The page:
Numbing Products Reported to Cause Health Concerns

Jan 27, 2009 | Contact Author | By: Katie Schaefer
Contact the Author
Save
This item has been saved to your library.
View My Library
(click to close)
Save to My Library
Title: Numbing Products Reported to Cause Health Concerns
  • Article

The US Food and Drug Administration (FDA) issued a Public Health Advisory to alert consumers, patients, health care professionals, and caregivers about potentially serious and life-threatening side effects from the improper use of skin numbing products. The products, also known as topical anesthetics, are available in OTC and prescription forms.

Topical anesthetics desensitize nerve endings that lie near the surface of the skin with anesthetic drugs such as lidocaine, tetracaine, benzocaine and prilocaine in a cream, ointment or gel. When applied to the skin surface, they can be absorbed into the blood stream and, if used improperly, may cause life-threatening side effects, such as irregular heartbeat, seizures, breathing difficulties, coma or even death. The FDA has received reports of adverse events and the deaths of two women who used topical anesthetics before laser hair removal. In February 2007, the FDA issued a Public Health Advisory, “Life-Threatening Side Effects with the Use of Skin Products Containing Numbing Ingredients for Cosmetic Procedures,” to warn consumers about the use of these products.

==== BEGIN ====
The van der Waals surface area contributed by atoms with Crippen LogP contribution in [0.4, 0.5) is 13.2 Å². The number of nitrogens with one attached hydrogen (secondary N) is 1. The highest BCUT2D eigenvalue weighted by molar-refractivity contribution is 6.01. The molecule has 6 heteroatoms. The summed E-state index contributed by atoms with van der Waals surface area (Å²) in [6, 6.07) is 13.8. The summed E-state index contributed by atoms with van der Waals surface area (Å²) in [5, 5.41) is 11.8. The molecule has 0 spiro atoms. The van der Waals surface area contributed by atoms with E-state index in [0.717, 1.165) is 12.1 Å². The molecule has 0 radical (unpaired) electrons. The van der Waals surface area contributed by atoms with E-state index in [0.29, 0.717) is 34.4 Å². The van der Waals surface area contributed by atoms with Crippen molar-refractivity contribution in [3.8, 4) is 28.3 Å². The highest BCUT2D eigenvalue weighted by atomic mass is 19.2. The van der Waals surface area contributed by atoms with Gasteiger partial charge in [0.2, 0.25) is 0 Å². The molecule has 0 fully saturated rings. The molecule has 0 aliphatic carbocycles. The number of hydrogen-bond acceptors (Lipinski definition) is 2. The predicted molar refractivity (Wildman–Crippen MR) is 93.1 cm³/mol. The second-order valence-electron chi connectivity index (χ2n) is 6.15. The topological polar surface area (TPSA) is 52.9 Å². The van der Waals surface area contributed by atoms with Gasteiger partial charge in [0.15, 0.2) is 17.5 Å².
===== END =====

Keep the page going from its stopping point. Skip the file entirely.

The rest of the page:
Patients for whom an OTC or prescription topical anesthetic is recommended should consider using a topical anesthetic that contains the lowest amount possible of medication that will relieve pain, according to the administration. Also, health care professionals should determine whether adequate pain relief can be safely achieved with a topical anesthetic, or whether a different treatment would be more appropriate.

The association reported that an increase in skin temperature increases the amount of anesthetic reaching the bloodstream and thus the risk of life-threatening side effects since greater amounts of lidocaine are in the blood. To support this statement, the FDA referenced a study in Radiology where women taking acetaminophen and ibuprofen by mouth were compared to women who applied a lidocaine gel. These women, who were trying to decrease their discomfort during mammographies, experienced no serious or life-threatening side effects from the gel, and the gel decreased their discomfort. The FDA is concerned that because the study was small, a larger one may have yielded different results.

The FDA strongly advises consumers not to: make heavy application of topical anesthetic products over large areas of skin; use formulations that are stronger or more concentrated than necessary; apply these products to irritated or broken skin; wrap the treated skin with plastic wrap or other dressings; and apply heat from a heating pad to skin treated with these products. Applying heat or wrapping treated skin is said to increase the consumer's health risk.